- Jeannette Walls' uncle in The Glass Castle is one of these. After he attempts to molest her, she refuses to continue going to his house to bathe, even though she has no other access to running water.
- Pete from Alfie's Home
- The Ayn Rand Expy in Illuminatus!, Atlanta Hope, is a cold rationalist anorgasmic woman who, secretly, longs to experience a sexual climax with somebody or something. In her back-story, it is revealed that a creepy uncle sexually molested her when she was twelve, exploiting her sexual ignorance.
- Buck Henry's "Uncle Roy" character from the earliest seasons of Saturday Night Live.
- Charlie's Uncle Jack from It's Always Sunny in Philadelphia.
- That guy was waaaaaaaaaay too into having Charlie "show on the doll" where his old coach supposedly touched him. It's also been mentioned that he was always trying to wrestle with him when he was a kid. Charlie is very uncomfortable, even as an adult, with the prospect of sharing a bedroom with him (preferring to be homeless instead). It's definitely implied that the man is attracted to children (he tries to defend child pornography while on television at one point) and he may have at least tried to molest Charlie as a kid.
- Sookie's great-uncle Bartlett in True Blood. Like in the book series, Bill kills him in revenge for what he did to Sookie. Sookie later learns that Bartlett had left her everything he owned in his will.
- J.D. and Carla in Scrubs each seem to have had one who came to their ballet classes and said, "Keep dancing, pretty girl."
- Merlin Shades of this pop up in one of the early Agravaine eps of season 4...he doesn't actually molest anyone, given it's a family show, but he really gives the indication of wanting to try something with Gwen. Who, of course, will be his niece one day even though she isn't yet.
- Troy in Community pretends to have one of these in order to gain sympathy from Britta and his drama class.
- In Chris Rock's comedy special, Bigger & Blacker, he talks about how your uncles prepare you for life due to all the subtypes of uncles there are (e.g., the gay uncle, the alcoholic uncle, and so on). This bit naturally includes an anecdote about how "Everybody's got that one molester uncle."
- The play How I Learned To Drive is a Family-Unfriendly Aesop version, as the play and the protagonist are inclined to sympathize with the uncle that molested her (and taught her to drive).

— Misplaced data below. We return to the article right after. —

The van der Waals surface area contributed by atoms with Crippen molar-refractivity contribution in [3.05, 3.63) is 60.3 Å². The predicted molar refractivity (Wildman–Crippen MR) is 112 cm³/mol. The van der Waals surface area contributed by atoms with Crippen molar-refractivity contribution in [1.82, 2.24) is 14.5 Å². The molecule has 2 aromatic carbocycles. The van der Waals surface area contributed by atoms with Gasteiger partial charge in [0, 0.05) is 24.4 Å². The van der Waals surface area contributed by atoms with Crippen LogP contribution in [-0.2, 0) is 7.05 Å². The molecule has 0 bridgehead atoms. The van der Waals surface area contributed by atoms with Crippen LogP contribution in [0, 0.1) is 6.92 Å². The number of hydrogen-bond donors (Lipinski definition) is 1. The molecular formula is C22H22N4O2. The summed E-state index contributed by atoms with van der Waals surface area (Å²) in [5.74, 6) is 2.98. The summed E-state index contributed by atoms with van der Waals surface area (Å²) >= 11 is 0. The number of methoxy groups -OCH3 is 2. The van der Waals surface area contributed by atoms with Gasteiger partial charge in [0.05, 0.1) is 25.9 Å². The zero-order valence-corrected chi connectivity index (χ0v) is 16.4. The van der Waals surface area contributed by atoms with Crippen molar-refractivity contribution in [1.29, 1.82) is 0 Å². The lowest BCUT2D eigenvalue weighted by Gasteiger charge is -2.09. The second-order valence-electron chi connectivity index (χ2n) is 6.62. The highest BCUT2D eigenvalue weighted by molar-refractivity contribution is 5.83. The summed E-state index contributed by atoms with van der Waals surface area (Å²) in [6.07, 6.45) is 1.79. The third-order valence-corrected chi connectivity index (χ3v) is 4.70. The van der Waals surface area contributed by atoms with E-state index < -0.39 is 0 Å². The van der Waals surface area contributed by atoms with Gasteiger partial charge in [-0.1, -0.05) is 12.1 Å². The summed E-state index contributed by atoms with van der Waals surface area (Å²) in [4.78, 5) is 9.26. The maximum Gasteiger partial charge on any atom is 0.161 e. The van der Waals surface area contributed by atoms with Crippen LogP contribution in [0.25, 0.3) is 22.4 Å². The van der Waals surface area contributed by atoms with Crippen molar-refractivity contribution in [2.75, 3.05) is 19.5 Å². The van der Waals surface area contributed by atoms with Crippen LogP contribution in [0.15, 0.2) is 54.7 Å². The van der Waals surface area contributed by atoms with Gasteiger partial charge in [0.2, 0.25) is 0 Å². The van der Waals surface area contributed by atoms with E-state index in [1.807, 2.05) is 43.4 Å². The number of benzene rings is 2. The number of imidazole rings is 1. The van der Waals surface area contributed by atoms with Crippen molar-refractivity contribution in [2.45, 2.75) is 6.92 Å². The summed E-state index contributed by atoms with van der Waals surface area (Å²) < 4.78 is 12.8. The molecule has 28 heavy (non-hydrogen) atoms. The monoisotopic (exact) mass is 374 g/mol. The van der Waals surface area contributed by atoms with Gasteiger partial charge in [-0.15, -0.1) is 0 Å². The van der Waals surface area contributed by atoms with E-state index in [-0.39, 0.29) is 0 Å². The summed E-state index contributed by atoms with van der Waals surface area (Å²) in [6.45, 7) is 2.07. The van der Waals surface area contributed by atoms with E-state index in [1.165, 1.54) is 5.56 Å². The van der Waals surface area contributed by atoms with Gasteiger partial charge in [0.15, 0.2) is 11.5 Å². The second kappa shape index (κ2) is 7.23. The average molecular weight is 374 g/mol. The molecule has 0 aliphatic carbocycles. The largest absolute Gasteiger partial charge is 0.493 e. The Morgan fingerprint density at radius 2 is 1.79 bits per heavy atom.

- William Shakespeare's Richard III tried to marry his niece Elizabeth. He's primarily interested in her claim to the throne, but his plan creeps everyone else out.
- William Shakespeare arguably has one with Pandarus in Troilus and Cressida- he seems a little too interested in hooking up his niece, Cressida with sex partners.
- And in the source material, Chaucer's Troilus and Criseyde, Pandarus is even creepier. The morning after the eponymous characters have consummated their relationship, he gets into bed with Criseyde after Troilus's departure. What exactly happens next is ambiguous, but it's certainly unsavory at best.
- Debatable. There is no evidence in the text that Pandarus rapes or seduces Criseyde. She is mad at him and then forgives him, but the simplest explanation is that this is because he allowed her to be seduced by Troilus.
- Astrid of the Dark Brotherhood from The Elder Scrolls V: Skyrim had one of these, who became her first kill.
- Grand Theft Auto IV parodies this trope via radio-commercial for a show named "My drunk Uncle".
- In Grand Theft Auto V Trevor will say “Who’s your creepy uncle now?” while receiving services from a prostitute.
- Though it's very much averted with his adopted niece and nephew (Michael's children), to whom he plays the role of Cool Uncle.
- Gamlen Amell in Dragon Age II has shades of this. If female Hawke romances Isabela, he asks them for details and apparently makes a few inappropriate comments that even Isabela finds uncomfortable. In Mark of the Assassin DLC, Hawke's sister Bethany reveals he has been sneaking into her room at night. She think he does so to find some coin among her belongings, but the matter is never really resolved.
- Poor little Butters from South Park seems to have one of these, among his many other misfortunes.
- One episode also has Cartman muttering "No, Uncle Jesse don't!" in his sleep.
- The Venture Bros. episode has The Monarch, missing his family connections, trying to bond with his captives Hank and Dean with fresh baked cookies and taking their ineffectual fighting as good-natured roughhousing. The boys are overjoyed to be rescued, Hank claiming Monarch "was getting all 'creepy uncle' on us!" (Which, if you were really digging for clues, could imply Doc Venture and The Monarch are brothers?)
- Sgt. Hatred is a variation as well. He is first mentioned by Hank in a passing reference to the guy being so creepy that Dean has repressed the memories of being his prisoner. Later he shows up as Doctor Venture's new arch-villain, but a few legal complications about how close he's allowed to be to any "beautiful young boys" come up here and there (the look of panic on his face when he shows up and the Doctor is running a day camp for preteen boys is priceless). Part of his eventual Heel-Face Turn involves taking a special serum that suppresses those impulses, so he's not an actual threat anymore, but now he LIVES IN THEIR HOUSE, and is still pretty creepy from time to time...